Does the club ever perform un-choreographed battles?
A few of our members have attempted to do such a fight. Although we frown [upon] it for professional and safety reasons, the system that we have in place makes it possible for us to do it. We have found that for performance purposes that you can have a viable fight in about 2 hours and for the really complicated fights it can take up to twenty to thirty hours. A lot of it has to do with how comfortable the two doing the performance are with each other.

Where do you look for inspiration for new sequences of moves?
Everywhere! I don't know how many movies I've watched and re-watched to learn something for a fight sequence. We also have a number of dancers and martial artist who like to share their talents

Your club has a goal of raising $2000 for Make-A-Wish foundation this year. How is that going?
We are trying really hard to meet this goal that we have set for ourselves. So far we have had a very good start to this year, and we have several other upcoming events still this year where we can help us raise more money. For example, we have the Camden River Sharks, Inochicon and ZoloWeen where we hope to do something to raise money. As a group, we do not try and look at the dollar signs as a burden to reach. It would defeat the spirit of what we are doing: trying to raise money to donate to charibale organizations. I am just glad that we can have an opportunity to help out those in need. For more information about our Charities and how to help you can go to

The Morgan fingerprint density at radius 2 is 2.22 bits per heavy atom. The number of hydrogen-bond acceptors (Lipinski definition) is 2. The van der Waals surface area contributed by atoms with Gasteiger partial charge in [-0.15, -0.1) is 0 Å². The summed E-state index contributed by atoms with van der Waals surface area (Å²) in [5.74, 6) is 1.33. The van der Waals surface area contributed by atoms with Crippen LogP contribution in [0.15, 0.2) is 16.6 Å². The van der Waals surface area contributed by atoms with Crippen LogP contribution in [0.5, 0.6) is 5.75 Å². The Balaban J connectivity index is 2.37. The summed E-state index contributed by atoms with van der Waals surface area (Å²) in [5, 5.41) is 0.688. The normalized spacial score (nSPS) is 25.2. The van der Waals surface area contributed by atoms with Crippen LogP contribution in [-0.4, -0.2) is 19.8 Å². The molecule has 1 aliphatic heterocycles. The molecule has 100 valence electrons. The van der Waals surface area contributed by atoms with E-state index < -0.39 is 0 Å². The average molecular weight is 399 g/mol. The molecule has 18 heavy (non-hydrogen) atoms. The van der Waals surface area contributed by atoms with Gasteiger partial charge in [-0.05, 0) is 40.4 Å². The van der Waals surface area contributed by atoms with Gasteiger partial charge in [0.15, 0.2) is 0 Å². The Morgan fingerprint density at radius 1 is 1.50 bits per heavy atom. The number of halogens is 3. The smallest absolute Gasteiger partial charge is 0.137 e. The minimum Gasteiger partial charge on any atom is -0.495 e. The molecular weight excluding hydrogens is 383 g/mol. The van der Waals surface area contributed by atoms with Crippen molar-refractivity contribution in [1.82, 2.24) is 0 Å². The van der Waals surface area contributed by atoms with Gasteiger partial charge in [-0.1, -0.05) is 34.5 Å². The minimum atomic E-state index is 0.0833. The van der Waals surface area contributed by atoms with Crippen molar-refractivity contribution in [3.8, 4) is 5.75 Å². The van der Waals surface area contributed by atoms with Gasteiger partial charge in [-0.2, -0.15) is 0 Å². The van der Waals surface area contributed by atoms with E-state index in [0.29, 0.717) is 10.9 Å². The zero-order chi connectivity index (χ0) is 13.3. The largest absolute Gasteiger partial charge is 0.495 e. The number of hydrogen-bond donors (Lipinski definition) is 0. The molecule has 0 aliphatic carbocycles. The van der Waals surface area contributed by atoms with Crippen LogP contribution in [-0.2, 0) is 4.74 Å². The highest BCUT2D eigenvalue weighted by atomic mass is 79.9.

How often do sabers--or anything else for that matter--get broken during practice or battle?
We just broke one of our wooden "practice sabers" in class. I've also personally shorted out the electronics of a saber. It is not something that happens on a regular basis because of the quality and the type of the equipment that we use. For instance, the blades that we use are made of polycarbonate which is a strong plastic. Many of our members have used these blades for years without having any issues with them.